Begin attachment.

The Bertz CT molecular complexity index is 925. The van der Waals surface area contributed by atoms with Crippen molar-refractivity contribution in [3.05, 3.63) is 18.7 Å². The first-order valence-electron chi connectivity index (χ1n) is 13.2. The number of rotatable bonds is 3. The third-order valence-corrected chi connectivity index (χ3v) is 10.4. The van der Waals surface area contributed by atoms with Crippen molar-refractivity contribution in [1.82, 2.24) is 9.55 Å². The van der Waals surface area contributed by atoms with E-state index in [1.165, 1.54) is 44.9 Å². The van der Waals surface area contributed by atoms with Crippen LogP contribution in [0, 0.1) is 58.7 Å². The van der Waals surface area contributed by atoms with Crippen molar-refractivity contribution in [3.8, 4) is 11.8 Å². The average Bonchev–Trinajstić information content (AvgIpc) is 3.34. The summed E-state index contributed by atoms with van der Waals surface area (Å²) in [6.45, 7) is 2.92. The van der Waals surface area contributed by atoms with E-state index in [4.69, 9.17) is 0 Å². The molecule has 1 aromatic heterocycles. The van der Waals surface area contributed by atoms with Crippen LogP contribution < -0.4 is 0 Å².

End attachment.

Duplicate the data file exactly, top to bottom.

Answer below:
The Bertz CT molecular complexity index is 925. The van der Waals surface area contributed by atoms with Crippen molar-refractivity contribution in [3.05, 3.63) is 18.7 Å². The first-order valence-electron chi connectivity index (χ1n) is 13.2. The number of rotatable bonds is 3. The third-order valence-corrected chi connectivity index (χ3v) is 10.4. The van der Waals surface area contributed by atoms with Crippen molar-refractivity contribution in [1.82, 2.24) is 9.55 Å². The van der Waals surface area contributed by atoms with E-state index in [1.165, 1.54) is 44.9 Å². The van der Waals surface area contributed by atoms with Crippen LogP contribution in [0, 0.1) is 58.7 Å². The van der Waals surface area contributed by atoms with Crippen molar-refractivity contribution in [3.8, 4) is 11.8 Å². The average Bonchev–Trinajstić information content (AvgIpc) is 3.34. The summed E-state index contributed by atoms with van der Waals surface area (Å²) in [6.45, 7) is 2.92. The van der Waals surface area contributed by atoms with E-state index in [4.69, 9.17) is 0 Å². The molecule has 1 aromatic heterocycles. The van der Waals surface area contributed by atoms with Crippen LogP contribution < -0.4 is 0 Å².